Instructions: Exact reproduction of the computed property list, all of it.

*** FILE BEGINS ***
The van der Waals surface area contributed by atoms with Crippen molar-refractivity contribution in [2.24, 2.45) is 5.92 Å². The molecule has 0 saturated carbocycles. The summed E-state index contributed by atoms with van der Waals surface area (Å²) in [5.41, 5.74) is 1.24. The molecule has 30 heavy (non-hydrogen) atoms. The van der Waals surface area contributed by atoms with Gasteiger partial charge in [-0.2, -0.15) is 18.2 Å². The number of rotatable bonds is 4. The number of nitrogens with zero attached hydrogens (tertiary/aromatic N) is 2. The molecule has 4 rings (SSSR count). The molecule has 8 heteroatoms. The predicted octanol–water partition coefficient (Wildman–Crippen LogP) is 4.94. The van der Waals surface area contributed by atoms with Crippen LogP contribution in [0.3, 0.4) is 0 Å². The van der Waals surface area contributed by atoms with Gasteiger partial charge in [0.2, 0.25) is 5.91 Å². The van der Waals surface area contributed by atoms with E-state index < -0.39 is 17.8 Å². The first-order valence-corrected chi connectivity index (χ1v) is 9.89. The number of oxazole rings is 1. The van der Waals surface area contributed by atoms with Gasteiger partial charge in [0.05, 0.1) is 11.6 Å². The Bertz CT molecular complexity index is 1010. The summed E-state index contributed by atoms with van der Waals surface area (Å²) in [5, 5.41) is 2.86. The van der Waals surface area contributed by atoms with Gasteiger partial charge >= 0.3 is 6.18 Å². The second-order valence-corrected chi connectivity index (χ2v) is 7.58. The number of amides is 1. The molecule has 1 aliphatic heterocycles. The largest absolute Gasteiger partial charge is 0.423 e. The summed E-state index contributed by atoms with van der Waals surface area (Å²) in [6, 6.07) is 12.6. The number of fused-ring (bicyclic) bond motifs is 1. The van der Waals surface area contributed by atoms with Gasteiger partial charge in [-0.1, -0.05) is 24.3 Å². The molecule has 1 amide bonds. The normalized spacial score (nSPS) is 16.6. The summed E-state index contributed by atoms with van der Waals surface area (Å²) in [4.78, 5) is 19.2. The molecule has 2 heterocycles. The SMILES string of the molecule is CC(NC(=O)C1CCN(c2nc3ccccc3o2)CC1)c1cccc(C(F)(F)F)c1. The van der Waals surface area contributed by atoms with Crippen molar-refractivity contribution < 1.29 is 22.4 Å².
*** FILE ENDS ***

The van der Waals surface area contributed by atoms with Crippen molar-refractivity contribution in [2.24, 2.45) is 5.92 Å². The molecule has 0 saturated carbocycles. The summed E-state index contributed by atoms with van der Waals surface area (Å²) in [5.41, 5.74) is 1.24. The molecule has 30 heavy (non-hydrogen) atoms. The van der Waals surface area contributed by atoms with Gasteiger partial charge in [-0.2, -0.15) is 18.2 Å². The number of rotatable bonds is 4. The number of nitrogens with zero attached hydrogens (tertiary/aromatic N) is 2. The molecule has 4 rings (SSSR count). The molecule has 8 heteroatoms. The predicted octanol–water partition coefficient (Wildman–Crippen LogP) is 4.94. The van der Waals surface area contributed by atoms with Crippen LogP contribution in [0.3, 0.4) is 0 Å². The van der Waals surface area contributed by atoms with Gasteiger partial charge in [0.2, 0.25) is 5.91 Å². The van der Waals surface area contributed by atoms with E-state index < -0.39 is 17.8 Å². The first-order valence-corrected chi connectivity index (χ1v) is 9.89. The number of oxazole rings is 1. The van der Waals surface area contributed by atoms with Gasteiger partial charge in [0.05, 0.1) is 11.6 Å². The Bertz CT molecular complexity index is 1010. The summed E-state index contributed by atoms with van der Waals surface area (Å²) in [5, 5.41) is 2.86. The van der Waals surface area contributed by atoms with Gasteiger partial charge >= 0.3 is 6.18 Å². The second-order valence-corrected chi connectivity index (χ2v) is 7.58. The number of amides is 1. The molecule has 1 aliphatic heterocycles. The largest absolute Gasteiger partial charge is 0.423 e. The summed E-state index contributed by atoms with van der Waals surface area (Å²) in [6, 6.07) is 12.6. The number of fused-ring (bicyclic) bond motifs is 1. The van der Waals surface area contributed by atoms with Gasteiger partial charge in [-0.1, -0.05) is 24.3 Å². The molecule has 1 amide bonds. The normalized spacial score (nSPS) is 16.6. The summed E-state index contributed by atoms with van der Waals surface area (Å²) in [4.78, 5) is 19.2. The molecule has 2 heterocycles. The SMILES string of the molecule is CC(NC(=O)C1CCN(c2nc3ccccc3o2)CC1)c1cccc(C(F)(F)F)c1. The van der Waals surface area contributed by atoms with Crippen molar-refractivity contribution < 1.29 is 22.4 Å².